- A pension is a steady-income retirement plan that’s funded in your working years by your employer.
- A 401(k) is a tax-advantaged plan funded with contributions from your paychecks.
- A 401(k) plan offers more personalized retirement savings, while a pension makes guaranteed payouts.
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With the rise of individual retirement accounts like 401(k) plans and IRAs, pension plans have fallen out of favor at most companies. But that doesn’t mean they don’t have anything to offer. In fact, pensions are still a great retirement savings opportunity.
But can they compete with 401(k) plans? Find out below where we cover what a pension plan is, what a 401(k) is, and the pros and cons of each so you can distinguish which one might make sense for you.
Pension vs. 401(k): At a glance
A 401(k) and a pension are both a type of retirement plan. However, they vary greatly in how money is placed into each plan and how that money is handled. Pensions place much of the responsibility into the employer’s hands, while 401(k) plans require employees to take a more active role in planning and saving for retirement while lowering the cost for the employer.
- A pension is an employer-funded retirement plan that your employer invests and provides monthly payouts to you in retirement.
- A 401(k) is an employer-sponsored retirement plan that you control and contribute your money to.
What is a pension?
A pension is a retirement plan that your employer funds throughout your employment to later distribute monthly payments to you once you retire. A pension is characterized as a defined benefit plan because of the guaranteed monthly payments it provides. Nowadays, pensions aren’t as widely offered by employers in the US — but they’re still offered by certain government entities or larger, more established companies.
Employers set up and contribute money to pensions on behalf of employees and invest that money however they see fit. When you retire, the pension pays out a set amount each month throughout your retirement.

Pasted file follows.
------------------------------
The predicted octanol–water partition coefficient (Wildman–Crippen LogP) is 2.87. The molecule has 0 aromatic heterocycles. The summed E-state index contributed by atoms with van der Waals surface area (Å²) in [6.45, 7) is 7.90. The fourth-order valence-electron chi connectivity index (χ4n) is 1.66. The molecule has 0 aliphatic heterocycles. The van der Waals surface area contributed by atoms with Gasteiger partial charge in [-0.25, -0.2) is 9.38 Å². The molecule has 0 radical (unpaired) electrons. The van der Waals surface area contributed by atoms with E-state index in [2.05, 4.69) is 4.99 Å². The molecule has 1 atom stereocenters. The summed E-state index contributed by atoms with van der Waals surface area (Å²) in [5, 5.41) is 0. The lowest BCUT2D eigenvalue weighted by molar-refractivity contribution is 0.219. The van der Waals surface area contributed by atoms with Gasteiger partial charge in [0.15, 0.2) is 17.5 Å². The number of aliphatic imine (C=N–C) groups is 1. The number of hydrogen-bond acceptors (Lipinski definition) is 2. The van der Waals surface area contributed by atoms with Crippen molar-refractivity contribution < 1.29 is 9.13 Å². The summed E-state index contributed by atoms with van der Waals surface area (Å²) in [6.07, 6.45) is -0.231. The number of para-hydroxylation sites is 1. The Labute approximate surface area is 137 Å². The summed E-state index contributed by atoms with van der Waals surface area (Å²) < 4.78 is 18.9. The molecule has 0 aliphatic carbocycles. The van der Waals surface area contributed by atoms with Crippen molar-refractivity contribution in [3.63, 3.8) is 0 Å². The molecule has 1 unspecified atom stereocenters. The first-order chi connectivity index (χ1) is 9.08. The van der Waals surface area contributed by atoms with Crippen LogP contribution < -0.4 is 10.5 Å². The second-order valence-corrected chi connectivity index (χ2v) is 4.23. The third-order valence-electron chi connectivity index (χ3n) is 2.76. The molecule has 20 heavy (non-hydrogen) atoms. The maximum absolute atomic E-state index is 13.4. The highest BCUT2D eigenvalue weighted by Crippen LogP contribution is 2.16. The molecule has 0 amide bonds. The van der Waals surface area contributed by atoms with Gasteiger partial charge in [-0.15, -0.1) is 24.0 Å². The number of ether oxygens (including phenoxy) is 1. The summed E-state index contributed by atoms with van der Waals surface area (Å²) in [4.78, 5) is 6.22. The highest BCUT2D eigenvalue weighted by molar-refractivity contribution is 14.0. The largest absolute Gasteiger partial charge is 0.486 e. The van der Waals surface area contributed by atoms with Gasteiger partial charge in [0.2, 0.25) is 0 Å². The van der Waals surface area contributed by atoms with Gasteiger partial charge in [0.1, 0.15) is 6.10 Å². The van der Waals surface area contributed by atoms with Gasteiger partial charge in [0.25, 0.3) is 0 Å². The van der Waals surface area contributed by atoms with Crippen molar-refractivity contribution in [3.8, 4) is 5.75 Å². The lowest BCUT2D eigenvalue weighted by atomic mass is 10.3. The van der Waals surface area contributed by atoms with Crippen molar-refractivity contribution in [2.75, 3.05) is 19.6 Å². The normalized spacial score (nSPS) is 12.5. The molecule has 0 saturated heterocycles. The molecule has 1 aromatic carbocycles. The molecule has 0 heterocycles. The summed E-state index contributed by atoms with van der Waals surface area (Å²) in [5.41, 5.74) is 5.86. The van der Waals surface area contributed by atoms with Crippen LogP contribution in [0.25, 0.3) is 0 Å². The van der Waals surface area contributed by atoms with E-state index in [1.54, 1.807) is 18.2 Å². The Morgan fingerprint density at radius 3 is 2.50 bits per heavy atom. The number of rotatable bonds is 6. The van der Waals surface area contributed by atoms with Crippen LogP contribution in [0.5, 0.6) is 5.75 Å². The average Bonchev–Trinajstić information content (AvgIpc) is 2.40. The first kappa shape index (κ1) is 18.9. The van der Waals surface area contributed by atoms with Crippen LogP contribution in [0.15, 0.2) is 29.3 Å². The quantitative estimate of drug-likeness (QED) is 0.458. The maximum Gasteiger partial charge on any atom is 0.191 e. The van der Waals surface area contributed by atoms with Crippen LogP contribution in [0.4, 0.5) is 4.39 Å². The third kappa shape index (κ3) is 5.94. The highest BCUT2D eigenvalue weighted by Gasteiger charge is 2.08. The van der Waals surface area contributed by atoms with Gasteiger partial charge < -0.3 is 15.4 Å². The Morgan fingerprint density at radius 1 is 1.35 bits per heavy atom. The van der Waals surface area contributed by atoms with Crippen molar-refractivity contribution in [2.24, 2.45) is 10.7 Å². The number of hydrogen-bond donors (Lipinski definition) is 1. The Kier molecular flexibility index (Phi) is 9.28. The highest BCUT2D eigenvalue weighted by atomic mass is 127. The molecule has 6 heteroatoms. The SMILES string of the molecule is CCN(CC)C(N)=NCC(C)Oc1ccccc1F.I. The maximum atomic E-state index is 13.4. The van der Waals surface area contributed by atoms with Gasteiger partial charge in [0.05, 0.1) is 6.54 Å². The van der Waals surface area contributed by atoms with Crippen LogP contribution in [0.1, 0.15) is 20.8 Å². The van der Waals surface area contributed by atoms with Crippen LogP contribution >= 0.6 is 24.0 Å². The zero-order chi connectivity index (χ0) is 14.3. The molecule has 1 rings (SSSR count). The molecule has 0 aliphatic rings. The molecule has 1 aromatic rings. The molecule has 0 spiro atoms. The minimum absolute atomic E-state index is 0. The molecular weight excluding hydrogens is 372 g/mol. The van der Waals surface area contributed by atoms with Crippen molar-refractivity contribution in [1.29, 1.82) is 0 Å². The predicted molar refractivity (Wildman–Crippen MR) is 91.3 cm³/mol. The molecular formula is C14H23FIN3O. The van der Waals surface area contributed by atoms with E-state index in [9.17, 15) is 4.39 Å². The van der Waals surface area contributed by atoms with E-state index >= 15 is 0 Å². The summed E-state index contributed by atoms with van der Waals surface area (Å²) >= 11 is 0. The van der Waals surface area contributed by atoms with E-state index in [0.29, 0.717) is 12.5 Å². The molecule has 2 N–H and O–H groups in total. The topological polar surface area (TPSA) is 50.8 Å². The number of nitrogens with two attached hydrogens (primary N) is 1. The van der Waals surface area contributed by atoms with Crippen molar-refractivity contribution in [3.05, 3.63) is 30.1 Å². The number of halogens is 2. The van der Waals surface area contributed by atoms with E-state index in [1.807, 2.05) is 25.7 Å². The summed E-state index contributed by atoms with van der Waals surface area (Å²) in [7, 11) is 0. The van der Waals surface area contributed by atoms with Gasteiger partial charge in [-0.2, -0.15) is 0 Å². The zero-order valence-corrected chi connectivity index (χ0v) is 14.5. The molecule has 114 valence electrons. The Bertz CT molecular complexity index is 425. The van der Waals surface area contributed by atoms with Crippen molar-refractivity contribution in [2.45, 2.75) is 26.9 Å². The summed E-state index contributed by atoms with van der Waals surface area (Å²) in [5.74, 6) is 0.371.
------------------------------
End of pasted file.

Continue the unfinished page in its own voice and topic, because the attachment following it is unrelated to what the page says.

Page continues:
Free money and guaranteed payouts sound ideal, but there are some drawbacks to pensions, too.
One other major drawback of a pension: You cannot bring a pension with you if you switch companies. That means you’ll have to stay at a company for a certain number of years to take advantage of the pension.
While pension payouts are guaranteed, it’s not assured that those payments will cover all your expenses in retirement. “Pension opportunities are a good supplement, but I recommend opening another retirement account on the side before you retire,” says Liz Young, the head of investment strategy at SoFi. “That gives you a better chance to meet your quality of life in retirement.”
Pension funds are also not adjusted for inflation since you get the same dollar amount each month over the years. With inflation, the purchasing power of that monthly amount decreases.
What is a 401(k)?
A 401(k) plan is known as a defined contribution plan, since there is an established contribution system but no guaranteed payout amount. Many, but not all, employers offer 401(k) plans; you may have to elect to participate while others automatically enroll you. 401(k) contributions are pulled from your paycheck before taxes. Contributions are typically expressed as a percentage of your income.
While a 401(k) places the burden of retirement savings onto an individual, there’s the benefit of flexibility. For example, employees can choose how much to contribute — up to certain limits — and choose what they want to invest in from the account custodian’s offerings.
“If you’re an aggressive investor, and you have a 401(k) that’s properly invested and diversified that it’s hopefully beating inflation, there’s a bigger upside there than to a pension,” says Kathleen Kenealy, Certified Financial Planner and director of financial planning at Boston Private, a Silicon Valley Bank company.
Employers may still contribute to employees’ retirement savings through a 401(k) employer match. This is where they match your contribution often up to a certain amount. You can also roll over 401(k) savings from previous jobs into your current 401(k) or another retirement account.
The financial takeaway
Although pensions are a rarity, if your employer offers a pension plan, experts suggest you take advantage of the free savings and guaranteed retirement income. You should supplement that with other retirement savings, though, like with an IRA.
As the more popular employer-offered account nowadays, you’re likely to run into a 401(k) at some point, and you’d be wise to maximize that opportunity as best as you can. Contribute as much as you can on your own and take advantage of your employer match if that’s offered. Don’t forget to pay attention to your investments as well, and do so over time, so that your investments and returns are optimized as much as possible.